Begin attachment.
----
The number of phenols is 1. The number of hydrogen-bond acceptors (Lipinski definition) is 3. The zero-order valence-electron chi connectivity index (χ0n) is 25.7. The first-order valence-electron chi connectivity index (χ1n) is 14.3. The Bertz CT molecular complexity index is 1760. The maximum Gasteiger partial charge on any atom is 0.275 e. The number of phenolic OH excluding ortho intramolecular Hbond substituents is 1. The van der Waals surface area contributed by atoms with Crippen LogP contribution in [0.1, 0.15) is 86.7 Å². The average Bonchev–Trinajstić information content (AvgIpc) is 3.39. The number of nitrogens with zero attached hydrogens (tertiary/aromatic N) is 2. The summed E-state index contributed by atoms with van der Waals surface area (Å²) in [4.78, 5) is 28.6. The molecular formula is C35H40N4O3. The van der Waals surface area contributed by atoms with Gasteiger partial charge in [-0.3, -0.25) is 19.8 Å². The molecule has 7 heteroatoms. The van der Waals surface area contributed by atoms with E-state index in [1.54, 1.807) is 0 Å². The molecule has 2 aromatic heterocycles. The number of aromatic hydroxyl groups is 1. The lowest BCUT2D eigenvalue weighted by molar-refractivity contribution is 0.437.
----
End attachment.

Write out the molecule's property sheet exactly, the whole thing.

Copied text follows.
The number of phenols is 1. The number of hydrogen-bond acceptors (Lipinski definition) is 3. The zero-order valence-electron chi connectivity index (χ0n) is 25.7. The first-order valence-electron chi connectivity index (χ1n) is 14.3. The Bertz CT molecular complexity index is 1760. The maximum Gasteiger partial charge on any atom is 0.275 e. The number of phenolic OH excluding ortho intramolecular Hbond substituents is 1. The van der Waals surface area contributed by atoms with Crippen LogP contribution in [0.1, 0.15) is 86.7 Å². The average Bonchev–Trinajstić information content (AvgIpc) is 3.39. The number of nitrogens with zero attached hydrogens (tertiary/aromatic N) is 2. The summed E-state index contributed by atoms with van der Waals surface area (Å²) in [4.78, 5) is 28.6. The molecular formula is C35H40N4O3. The van der Waals surface area contributed by atoms with Gasteiger partial charge in [-0.3, -0.25) is 19.8 Å². The molecule has 7 heteroatoms. The van der Waals surface area contributed by atoms with E-state index in [1.54, 1.807) is 0 Å². The molecule has 2 aromatic heterocycles. The number of aromatic hydroxyl groups is 1. The lowest BCUT2D eigenvalue weighted by molar-refractivity contribution is 0.437.